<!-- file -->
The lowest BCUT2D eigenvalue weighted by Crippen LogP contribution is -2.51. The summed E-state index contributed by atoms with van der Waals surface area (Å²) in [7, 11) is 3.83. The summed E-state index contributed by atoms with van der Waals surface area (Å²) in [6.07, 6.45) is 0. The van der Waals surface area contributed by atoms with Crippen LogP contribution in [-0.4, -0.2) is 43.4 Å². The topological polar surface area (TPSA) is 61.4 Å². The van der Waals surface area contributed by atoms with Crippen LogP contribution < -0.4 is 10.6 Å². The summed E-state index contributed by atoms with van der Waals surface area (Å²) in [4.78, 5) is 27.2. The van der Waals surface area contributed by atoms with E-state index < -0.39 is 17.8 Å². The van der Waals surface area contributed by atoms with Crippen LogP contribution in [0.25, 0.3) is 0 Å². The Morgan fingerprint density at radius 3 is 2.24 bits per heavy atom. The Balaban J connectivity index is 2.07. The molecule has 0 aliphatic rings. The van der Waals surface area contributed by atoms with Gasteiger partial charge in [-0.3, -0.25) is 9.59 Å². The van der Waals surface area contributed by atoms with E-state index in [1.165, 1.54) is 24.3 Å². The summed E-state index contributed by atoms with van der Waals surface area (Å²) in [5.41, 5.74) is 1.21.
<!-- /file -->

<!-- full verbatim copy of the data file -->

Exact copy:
The lowest BCUT2D eigenvalue weighted by Crippen LogP contribution is -2.51. The summed E-state index contributed by atoms with van der Waals surface area (Å²) in [7, 11) is 3.83. The summed E-state index contributed by atoms with van der Waals surface area (Å²) in [6.07, 6.45) is 0. The van der Waals surface area contributed by atoms with Crippen LogP contribution in [-0.4, -0.2) is 43.4 Å². The topological polar surface area (TPSA) is 61.4 Å². The van der Waals surface area contributed by atoms with Crippen LogP contribution < -0.4 is 10.6 Å². The summed E-state index contributed by atoms with van der Waals surface area (Å²) in [4.78, 5) is 27.2. The van der Waals surface area contributed by atoms with E-state index < -0.39 is 17.8 Å². The van der Waals surface area contributed by atoms with Crippen LogP contribution in [0.25, 0.3) is 0 Å². The Morgan fingerprint density at radius 3 is 2.24 bits per heavy atom. The Balaban J connectivity index is 2.07. The molecule has 0 aliphatic rings. The van der Waals surface area contributed by atoms with Gasteiger partial charge in [-0.3, -0.25) is 9.59 Å². The van der Waals surface area contributed by atoms with E-state index in [1.165, 1.54) is 24.3 Å². The summed E-state index contributed by atoms with van der Waals surface area (Å²) in [5.41, 5.74) is 1.21.